Summary: Learn how to use a jigsaw, cut shapes in wood with a jigsaw and cut metal with a jigsaw.
The jigsaw is an excellent power tool for cutting difficult shapes in various materials. So long as you have the correct blade for the job, cutting is made very simple. There are many jobs that require intricate shapes to be cut out of materials such as timber or plastic. It could be working on cupboards, cabinets, kitchen worktops and other home projects or hobbies.
Using a jigsaw
- You must firstly make sure the blade you are using is suitable for the material. Timber is perhaps the most commonly cut material using a jigsaw, and so you should also know the limits of a jigsaw blade on various types of timber. Softwood timber can be cut well if the thickness is no more than an inch thick, whereas hardwood should be limited to 3/4 of an inch in thickness.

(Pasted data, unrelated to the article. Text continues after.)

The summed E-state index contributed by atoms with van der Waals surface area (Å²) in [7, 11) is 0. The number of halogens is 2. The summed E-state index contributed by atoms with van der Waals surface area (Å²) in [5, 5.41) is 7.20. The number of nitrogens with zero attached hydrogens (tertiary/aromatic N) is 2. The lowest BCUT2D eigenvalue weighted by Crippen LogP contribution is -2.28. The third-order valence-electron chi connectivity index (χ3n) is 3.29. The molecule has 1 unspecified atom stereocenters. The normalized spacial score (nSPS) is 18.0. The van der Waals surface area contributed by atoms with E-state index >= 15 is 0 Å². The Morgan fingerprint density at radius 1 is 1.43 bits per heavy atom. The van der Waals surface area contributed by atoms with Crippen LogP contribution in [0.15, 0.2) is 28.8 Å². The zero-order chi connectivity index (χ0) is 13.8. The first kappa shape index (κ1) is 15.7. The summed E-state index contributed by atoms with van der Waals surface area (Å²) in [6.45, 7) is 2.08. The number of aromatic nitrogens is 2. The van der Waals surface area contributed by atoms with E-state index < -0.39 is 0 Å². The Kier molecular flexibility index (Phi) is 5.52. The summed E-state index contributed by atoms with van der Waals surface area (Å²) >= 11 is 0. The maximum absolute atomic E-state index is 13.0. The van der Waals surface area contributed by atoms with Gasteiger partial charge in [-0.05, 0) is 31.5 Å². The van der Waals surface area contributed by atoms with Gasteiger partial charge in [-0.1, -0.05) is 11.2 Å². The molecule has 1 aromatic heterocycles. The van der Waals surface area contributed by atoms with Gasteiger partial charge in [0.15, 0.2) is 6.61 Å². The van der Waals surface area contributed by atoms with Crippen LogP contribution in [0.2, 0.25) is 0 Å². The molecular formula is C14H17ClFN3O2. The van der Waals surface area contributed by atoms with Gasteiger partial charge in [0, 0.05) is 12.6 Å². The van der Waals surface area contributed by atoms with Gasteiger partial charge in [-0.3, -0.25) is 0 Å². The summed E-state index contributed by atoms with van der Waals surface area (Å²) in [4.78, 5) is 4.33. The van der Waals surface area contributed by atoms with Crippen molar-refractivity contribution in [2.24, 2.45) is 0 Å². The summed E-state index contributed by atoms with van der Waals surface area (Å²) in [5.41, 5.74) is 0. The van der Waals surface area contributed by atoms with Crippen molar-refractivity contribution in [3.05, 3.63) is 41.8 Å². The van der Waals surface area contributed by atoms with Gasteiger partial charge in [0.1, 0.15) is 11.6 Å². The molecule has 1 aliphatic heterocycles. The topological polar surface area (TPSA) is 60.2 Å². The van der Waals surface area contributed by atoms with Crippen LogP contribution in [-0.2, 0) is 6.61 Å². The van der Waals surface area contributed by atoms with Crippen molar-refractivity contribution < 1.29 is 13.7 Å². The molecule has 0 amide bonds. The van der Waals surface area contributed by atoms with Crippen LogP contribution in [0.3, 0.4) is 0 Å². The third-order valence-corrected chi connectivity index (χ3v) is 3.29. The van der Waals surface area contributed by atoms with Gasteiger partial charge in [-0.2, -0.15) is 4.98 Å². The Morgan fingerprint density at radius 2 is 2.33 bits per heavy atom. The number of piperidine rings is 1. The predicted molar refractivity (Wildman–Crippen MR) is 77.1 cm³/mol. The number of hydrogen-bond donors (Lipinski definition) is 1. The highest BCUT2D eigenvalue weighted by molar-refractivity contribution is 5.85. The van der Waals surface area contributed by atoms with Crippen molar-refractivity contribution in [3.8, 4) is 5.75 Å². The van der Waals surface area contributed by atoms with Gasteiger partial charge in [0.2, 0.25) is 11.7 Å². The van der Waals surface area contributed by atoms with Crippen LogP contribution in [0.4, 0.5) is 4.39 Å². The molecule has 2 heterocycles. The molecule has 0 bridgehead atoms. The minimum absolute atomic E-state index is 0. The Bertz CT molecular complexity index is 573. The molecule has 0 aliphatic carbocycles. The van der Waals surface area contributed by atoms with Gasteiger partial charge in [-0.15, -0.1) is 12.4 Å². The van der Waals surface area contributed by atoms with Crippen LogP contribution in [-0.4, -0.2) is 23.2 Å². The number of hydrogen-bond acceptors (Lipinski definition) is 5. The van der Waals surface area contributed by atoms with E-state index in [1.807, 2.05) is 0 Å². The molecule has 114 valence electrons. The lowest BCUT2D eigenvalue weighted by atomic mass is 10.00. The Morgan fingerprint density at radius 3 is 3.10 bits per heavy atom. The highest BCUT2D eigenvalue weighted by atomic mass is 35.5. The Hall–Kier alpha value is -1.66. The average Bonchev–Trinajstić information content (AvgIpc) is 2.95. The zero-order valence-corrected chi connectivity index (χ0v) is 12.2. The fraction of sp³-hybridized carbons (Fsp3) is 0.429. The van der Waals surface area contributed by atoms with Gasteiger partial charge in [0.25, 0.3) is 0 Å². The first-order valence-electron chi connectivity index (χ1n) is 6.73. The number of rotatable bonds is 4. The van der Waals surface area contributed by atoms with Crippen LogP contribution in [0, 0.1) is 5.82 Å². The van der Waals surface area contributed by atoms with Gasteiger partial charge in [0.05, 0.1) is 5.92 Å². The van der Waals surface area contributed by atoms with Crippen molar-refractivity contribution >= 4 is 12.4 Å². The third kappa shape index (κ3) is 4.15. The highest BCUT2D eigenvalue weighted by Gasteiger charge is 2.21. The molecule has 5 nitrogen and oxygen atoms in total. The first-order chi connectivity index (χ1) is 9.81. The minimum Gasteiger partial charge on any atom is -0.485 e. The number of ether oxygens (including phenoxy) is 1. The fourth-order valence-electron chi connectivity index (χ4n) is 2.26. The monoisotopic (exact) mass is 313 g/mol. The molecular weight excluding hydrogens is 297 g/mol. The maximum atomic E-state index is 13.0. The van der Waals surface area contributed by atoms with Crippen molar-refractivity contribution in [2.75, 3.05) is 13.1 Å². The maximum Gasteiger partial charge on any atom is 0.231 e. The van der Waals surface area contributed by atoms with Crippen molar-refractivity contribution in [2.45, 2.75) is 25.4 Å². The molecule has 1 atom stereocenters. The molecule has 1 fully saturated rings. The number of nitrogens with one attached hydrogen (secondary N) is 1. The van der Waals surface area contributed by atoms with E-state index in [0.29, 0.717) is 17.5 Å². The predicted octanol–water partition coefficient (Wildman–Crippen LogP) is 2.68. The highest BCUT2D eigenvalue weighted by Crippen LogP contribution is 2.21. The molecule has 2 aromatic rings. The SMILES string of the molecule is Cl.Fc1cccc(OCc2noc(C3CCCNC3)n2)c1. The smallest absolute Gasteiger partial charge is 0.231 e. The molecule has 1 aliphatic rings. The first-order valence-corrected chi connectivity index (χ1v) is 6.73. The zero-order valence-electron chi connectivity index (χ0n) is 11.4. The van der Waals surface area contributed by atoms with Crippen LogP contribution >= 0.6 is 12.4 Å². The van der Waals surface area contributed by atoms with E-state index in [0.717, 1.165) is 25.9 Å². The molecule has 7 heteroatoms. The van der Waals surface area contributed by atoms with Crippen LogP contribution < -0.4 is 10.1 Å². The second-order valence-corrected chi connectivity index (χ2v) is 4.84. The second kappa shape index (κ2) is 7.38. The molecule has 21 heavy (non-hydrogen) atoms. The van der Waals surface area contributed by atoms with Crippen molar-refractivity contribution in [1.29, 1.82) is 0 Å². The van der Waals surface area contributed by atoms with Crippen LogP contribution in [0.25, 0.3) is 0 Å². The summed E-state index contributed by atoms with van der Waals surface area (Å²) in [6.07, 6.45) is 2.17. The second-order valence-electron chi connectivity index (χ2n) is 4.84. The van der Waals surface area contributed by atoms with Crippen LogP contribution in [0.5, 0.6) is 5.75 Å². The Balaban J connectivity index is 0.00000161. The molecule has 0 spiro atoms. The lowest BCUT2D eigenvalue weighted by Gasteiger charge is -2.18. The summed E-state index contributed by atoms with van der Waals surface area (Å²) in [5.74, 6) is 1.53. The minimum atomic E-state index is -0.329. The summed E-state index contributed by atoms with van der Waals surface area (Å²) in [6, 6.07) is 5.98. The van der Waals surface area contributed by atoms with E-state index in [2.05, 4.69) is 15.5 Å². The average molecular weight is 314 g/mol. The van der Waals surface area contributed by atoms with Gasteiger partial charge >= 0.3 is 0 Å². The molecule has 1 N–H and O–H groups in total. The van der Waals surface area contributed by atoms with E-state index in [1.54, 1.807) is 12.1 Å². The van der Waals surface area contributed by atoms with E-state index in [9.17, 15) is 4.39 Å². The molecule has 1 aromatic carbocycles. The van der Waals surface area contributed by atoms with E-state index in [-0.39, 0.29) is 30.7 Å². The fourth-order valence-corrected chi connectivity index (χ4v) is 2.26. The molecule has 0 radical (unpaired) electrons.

- A sharp blade is essential to ensure a straight edged cut. Another thing to remember is that jigsaws are not good at cutting long straight cuts; this should be done with a circular saw instead. Also note that most blades are designed to cut on the upstroke, however, for finer, neater cuts, use a blade that cuts on the down stroke.
- In order to cut into the middle of a surface you will need to drill a hole at the desired start point so the blade can establish itself in the material.
- When making cutting lines, mark them on masking tape applied to the surface.
- For cutting through ceramic tiles, you will need a carbide-grit abrasive blade. The speed and quality of the cut can be increased if you clamp the tile and spray the cut area with a little water, or for thicker tiles, cutting oil.
- To cut metal, you should sandwich the material between two sheets of thin plywood. The best blade to use is a finer one with 21 – 24 teeth per inch.
- Building a metal framed stud wall
- Building a stud partition wall
- Creating an arch
- Closing a fireplace
- Fitting a door frame
- Fitting a door stop